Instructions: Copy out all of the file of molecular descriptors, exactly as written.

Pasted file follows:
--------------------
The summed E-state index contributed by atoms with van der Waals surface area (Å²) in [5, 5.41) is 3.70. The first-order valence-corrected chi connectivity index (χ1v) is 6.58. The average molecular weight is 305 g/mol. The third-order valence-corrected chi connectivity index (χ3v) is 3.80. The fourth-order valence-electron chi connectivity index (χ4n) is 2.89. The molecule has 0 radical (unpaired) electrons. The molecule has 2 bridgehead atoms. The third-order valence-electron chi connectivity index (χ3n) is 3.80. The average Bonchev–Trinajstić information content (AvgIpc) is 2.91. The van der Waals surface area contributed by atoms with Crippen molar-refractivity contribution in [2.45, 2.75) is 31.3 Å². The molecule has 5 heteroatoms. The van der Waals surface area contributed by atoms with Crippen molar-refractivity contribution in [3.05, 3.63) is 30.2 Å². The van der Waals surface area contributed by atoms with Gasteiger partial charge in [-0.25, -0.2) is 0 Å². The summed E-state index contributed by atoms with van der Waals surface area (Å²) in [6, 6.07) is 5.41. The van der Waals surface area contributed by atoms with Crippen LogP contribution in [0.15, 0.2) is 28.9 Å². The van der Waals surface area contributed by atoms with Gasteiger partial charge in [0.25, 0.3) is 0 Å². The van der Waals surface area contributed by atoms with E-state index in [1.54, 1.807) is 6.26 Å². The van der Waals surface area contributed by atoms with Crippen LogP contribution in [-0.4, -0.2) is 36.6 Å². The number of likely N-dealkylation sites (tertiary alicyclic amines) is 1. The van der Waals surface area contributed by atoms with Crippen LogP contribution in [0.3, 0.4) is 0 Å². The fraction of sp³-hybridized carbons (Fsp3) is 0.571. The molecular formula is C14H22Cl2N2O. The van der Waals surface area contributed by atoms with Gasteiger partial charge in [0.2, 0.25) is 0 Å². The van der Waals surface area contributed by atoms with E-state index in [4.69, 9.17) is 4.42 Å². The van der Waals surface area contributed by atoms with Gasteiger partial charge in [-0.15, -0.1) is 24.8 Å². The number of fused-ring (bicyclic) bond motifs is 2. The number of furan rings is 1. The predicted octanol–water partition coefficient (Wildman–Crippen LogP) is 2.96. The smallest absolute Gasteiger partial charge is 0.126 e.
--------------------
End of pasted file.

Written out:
The summed E-state index contributed by atoms with van der Waals surface area (Å²) in [5, 5.41) is 3.70. The first-order valence-corrected chi connectivity index (χ1v) is 6.58. The average molecular weight is 305 g/mol. The third-order valence-corrected chi connectivity index (χ3v) is 3.80. The fourth-order valence-electron chi connectivity index (χ4n) is 2.89. The molecule has 0 radical (unpaired) electrons. The molecule has 2 bridgehead atoms. The third-order valence-electron chi connectivity index (χ3n) is 3.80. The average Bonchev–Trinajstić information content (AvgIpc) is 2.91. The van der Waals surface area contributed by atoms with Crippen molar-refractivity contribution in [2.45, 2.75) is 31.3 Å². The molecule has 5 heteroatoms. The van der Waals surface area contributed by atoms with Crippen molar-refractivity contribution in [3.05, 3.63) is 30.2 Å². The van der Waals surface area contributed by atoms with Gasteiger partial charge in [-0.25, -0.2) is 0 Å². The summed E-state index contributed by atoms with van der Waals surface area (Å²) in [6, 6.07) is 5.41. The van der Waals surface area contributed by atoms with Crippen LogP contribution in [0.15, 0.2) is 28.9 Å². The van der Waals surface area contributed by atoms with Gasteiger partial charge in [0.25, 0.3) is 0 Å². The van der Waals surface area contributed by atoms with E-state index in [1.54, 1.807) is 6.26 Å². The van der Waals surface area contributed by atoms with Crippen LogP contribution in [-0.4, -0.2) is 36.6 Å². The number of likely N-dealkylation sites (tertiary alicyclic amines) is 1. The van der Waals surface area contributed by atoms with Crippen LogP contribution in [0.3, 0.4) is 0 Å². The fraction of sp³-hybridized carbons (Fsp3) is 0.571. The molecular formula is C14H22Cl2N2O. The van der Waals surface area contributed by atoms with Gasteiger partial charge in [0.2, 0.25) is 0 Å². The van der Waals surface area contributed by atoms with E-state index in [4.69, 9.17) is 4.42 Å². The van der Waals surface area contributed by atoms with Gasteiger partial charge in [-0.15, -0.1) is 24.8 Å². The number of fused-ring (bicyclic) bond motifs is 2. The number of furan rings is 1. The predicted octanol–water partition coefficient (Wildman–Crippen LogP) is 2.96. The smallest absolute Gasteiger partial charge is 0.126 e.